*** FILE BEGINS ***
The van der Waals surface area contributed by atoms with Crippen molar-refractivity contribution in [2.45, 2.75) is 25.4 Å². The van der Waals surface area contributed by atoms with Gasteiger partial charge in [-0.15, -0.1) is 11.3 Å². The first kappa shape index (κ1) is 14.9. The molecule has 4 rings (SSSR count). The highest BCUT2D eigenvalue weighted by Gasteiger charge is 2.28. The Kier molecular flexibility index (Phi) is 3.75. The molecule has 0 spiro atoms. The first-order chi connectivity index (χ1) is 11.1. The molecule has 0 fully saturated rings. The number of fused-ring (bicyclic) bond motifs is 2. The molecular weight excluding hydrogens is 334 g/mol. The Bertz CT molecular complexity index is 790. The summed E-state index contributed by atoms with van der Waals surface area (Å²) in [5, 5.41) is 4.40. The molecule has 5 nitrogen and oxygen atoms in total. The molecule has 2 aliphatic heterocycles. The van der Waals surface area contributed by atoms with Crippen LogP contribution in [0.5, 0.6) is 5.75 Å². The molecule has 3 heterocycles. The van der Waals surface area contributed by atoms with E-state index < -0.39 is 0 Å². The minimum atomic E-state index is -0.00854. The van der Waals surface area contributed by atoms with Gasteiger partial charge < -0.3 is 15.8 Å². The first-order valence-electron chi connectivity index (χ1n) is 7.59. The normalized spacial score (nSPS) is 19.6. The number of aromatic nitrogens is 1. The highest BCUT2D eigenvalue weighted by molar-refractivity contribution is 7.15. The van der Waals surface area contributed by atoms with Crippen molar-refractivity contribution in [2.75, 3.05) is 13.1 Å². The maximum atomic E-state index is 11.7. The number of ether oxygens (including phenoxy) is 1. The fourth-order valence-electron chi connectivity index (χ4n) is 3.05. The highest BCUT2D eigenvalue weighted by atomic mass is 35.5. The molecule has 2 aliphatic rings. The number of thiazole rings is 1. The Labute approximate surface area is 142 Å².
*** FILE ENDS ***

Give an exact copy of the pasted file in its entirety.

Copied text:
The van der Waals surface area contributed by atoms with Crippen molar-refractivity contribution in [2.45, 2.75) is 25.4 Å². The van der Waals surface area contributed by atoms with Gasteiger partial charge in [-0.15, -0.1) is 11.3 Å². The first kappa shape index (κ1) is 14.9. The molecule has 4 rings (SSSR count). The highest BCUT2D eigenvalue weighted by Gasteiger charge is 2.28. The Kier molecular flexibility index (Phi) is 3.75. The molecule has 0 spiro atoms. The first-order chi connectivity index (χ1) is 11.1. The molecule has 0 fully saturated rings. The number of fused-ring (bicyclic) bond motifs is 2. The molecular weight excluding hydrogens is 334 g/mol. The Bertz CT molecular complexity index is 790. The summed E-state index contributed by atoms with van der Waals surface area (Å²) in [5, 5.41) is 4.40. The molecule has 5 nitrogen and oxygen atoms in total. The molecule has 2 aliphatic heterocycles. The van der Waals surface area contributed by atoms with Crippen LogP contribution in [0.5, 0.6) is 5.75 Å². The molecule has 3 heterocycles. The van der Waals surface area contributed by atoms with E-state index < -0.39 is 0 Å². The minimum atomic E-state index is -0.00854. The van der Waals surface area contributed by atoms with Gasteiger partial charge < -0.3 is 15.8 Å². The first-order valence-electron chi connectivity index (χ1n) is 7.59. The normalized spacial score (nSPS) is 19.6. The number of aromatic nitrogens is 1. The highest BCUT2D eigenvalue weighted by molar-refractivity contribution is 7.15. The van der Waals surface area contributed by atoms with Crippen molar-refractivity contribution in [2.75, 3.05) is 13.1 Å². The maximum atomic E-state index is 11.7. The number of ether oxygens (including phenoxy) is 1. The fourth-order valence-electron chi connectivity index (χ4n) is 3.05. The highest BCUT2D eigenvalue weighted by atomic mass is 35.5. The molecule has 2 aliphatic rings. The number of thiazole rings is 1. The Labute approximate surface area is 142 Å².